- 87% of Austrian senior managers have changed their leadership style due to COVID-19
- 70% would like to offer their staff more flexible working patterns from now onwards – it is likely that working from home will become more common when the crisis is over
- Half of all senior managers surveyed want to improve their own digital skills
- Employee participation still needs to be improved: only 10 per cent regularly carried out employee surveys during the crisis
- The main challenges of remote working are informal communication, team cohesion and agility
COVID-19 has fundamentally changed the world of work, resulting in major changes to the responsibilities, priorities and challenges facing Austrian senior managers. The latest PwC survey ‘Digital leadership post-COVID-19’ has highlighted specific ways in which the crisis has influenced the leadership style of senior managers in Austria and has identified future challenges and positive changes that Austrian executives want to uphold in the post-pandemic future.
“The crisis has shown us that other ways of working can be possible – in other words, a world in which remote working is the norm. It is becoming increasingly clear that we cannot return to the pre-COVID-19 world of work and that the solution lies in finding some kind of new normality,” explains Olivia Stiedl, Senior Manager People and Organisation at PwC Austria.
COVID-19 as a catalyst for digital transformation: C-level executives focus on digital leadership
87% of senior managers surveyed stated that they have changed their leadership style as a result of COVID-19. 93% believe that digital leadership should be taken into account in the future. Now that remote working has proven to be so much of a success, many managers want to harness these new opportunities to save costs and improve business performance. 70% of the senior managers surveyed would like to continue offering more flexible working hours as well as use even more types of co-working tools. It is expected that remote working will increase by around 22% after the crisis is over. Video calls are also going to be part of the ‘new normal’: the survey revealed that over 80% of respondents believe they have the potential to reduce meetings and business travel in the future.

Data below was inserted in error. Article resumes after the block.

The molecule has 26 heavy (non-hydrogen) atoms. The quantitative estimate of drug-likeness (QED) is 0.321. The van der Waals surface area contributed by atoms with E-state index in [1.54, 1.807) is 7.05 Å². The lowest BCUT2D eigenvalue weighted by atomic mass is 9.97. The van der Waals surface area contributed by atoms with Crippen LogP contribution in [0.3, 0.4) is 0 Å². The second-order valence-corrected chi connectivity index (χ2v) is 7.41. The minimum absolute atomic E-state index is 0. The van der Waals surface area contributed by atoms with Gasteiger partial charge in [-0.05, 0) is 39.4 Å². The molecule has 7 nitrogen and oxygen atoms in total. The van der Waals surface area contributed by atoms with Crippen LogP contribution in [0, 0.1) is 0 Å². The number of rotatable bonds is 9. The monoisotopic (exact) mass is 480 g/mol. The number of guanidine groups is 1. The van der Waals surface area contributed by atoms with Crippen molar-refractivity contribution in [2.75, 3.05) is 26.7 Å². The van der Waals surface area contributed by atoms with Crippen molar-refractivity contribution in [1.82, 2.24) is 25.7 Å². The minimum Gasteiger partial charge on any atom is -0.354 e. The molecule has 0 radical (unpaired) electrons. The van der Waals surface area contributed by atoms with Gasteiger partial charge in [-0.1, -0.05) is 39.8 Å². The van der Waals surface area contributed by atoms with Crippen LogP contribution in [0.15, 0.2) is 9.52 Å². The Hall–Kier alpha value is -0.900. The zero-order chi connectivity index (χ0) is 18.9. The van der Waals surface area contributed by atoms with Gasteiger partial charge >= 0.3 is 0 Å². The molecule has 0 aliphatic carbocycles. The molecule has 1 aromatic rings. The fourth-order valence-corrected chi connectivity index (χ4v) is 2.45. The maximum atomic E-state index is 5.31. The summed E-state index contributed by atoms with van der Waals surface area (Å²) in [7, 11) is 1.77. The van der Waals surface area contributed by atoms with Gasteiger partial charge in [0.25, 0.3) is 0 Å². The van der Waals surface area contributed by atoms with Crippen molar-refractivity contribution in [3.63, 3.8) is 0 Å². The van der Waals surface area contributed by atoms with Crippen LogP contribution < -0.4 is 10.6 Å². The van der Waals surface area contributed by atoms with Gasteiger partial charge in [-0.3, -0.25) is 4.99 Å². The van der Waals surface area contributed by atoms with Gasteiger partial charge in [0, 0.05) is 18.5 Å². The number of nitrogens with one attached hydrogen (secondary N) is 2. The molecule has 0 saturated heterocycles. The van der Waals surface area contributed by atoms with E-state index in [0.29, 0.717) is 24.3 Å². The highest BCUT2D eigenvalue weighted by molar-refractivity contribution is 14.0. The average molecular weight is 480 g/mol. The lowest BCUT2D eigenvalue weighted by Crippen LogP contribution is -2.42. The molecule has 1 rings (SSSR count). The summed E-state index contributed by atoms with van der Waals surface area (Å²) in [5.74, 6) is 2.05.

Team cohesion under threat
Whilst the technical issues involved in setting up remote working usually only present temporary problems for most companies, it is likely that maintaining positive team relationships and managing informal communication when working from home are going to continue to be a challenge for some time to come. Olivia Stiedl believes these challenges can be overcome, “Teams that are used to working in the office every day need to find new ways to interact with each other in an informal way. For example, it is a good idea to schedule regular virtual team coffee breaks.”
Employee participation declines during the crisis, with very few employee surveys carried out
Only 10% of the managers surveyed stated that they had carried out regular employee surveys during the COVID-19 crisis. 21% had carried out at least one survey, whilst 69% had not issued any at all.
“It is especially important during times of uncertainty for employers to communicate a sense of stability, authenticity and commitment. Working in separate locations has made it much harder than before to deal with your team’s concerns, fears and requirements. An employee survey is therefore a simple but useful way to include employees in future management decisions. It also provides you with good insights into the current mood amongst the team and helps to highlight problem areas,” Olivia Stiedl continues. “In order to meet employee needs as we enter this new normal, managers need to become more agile and have greater confidence in adaptive and participative management techniques.”
Upskilling starts with C-level employees
The survey also showed that half of the managers surveyed would like to develop their own digital skills. A further 53% recognised that they also need to provide employee training on new technical solutions as part of a drive to enhance digital skills.
“63% of the senior managers surveyed would also like their staff to work more independently. This sort of behaviour needs to be recognised, developed, taught and lived out in practice. The challenges that have arisen for the first time as a result of the crisis can be tackled through targeted training at all levels, which will enable everyone to work together to develop suitable solutions that support collaborative working,” explains Olivia Stiedl.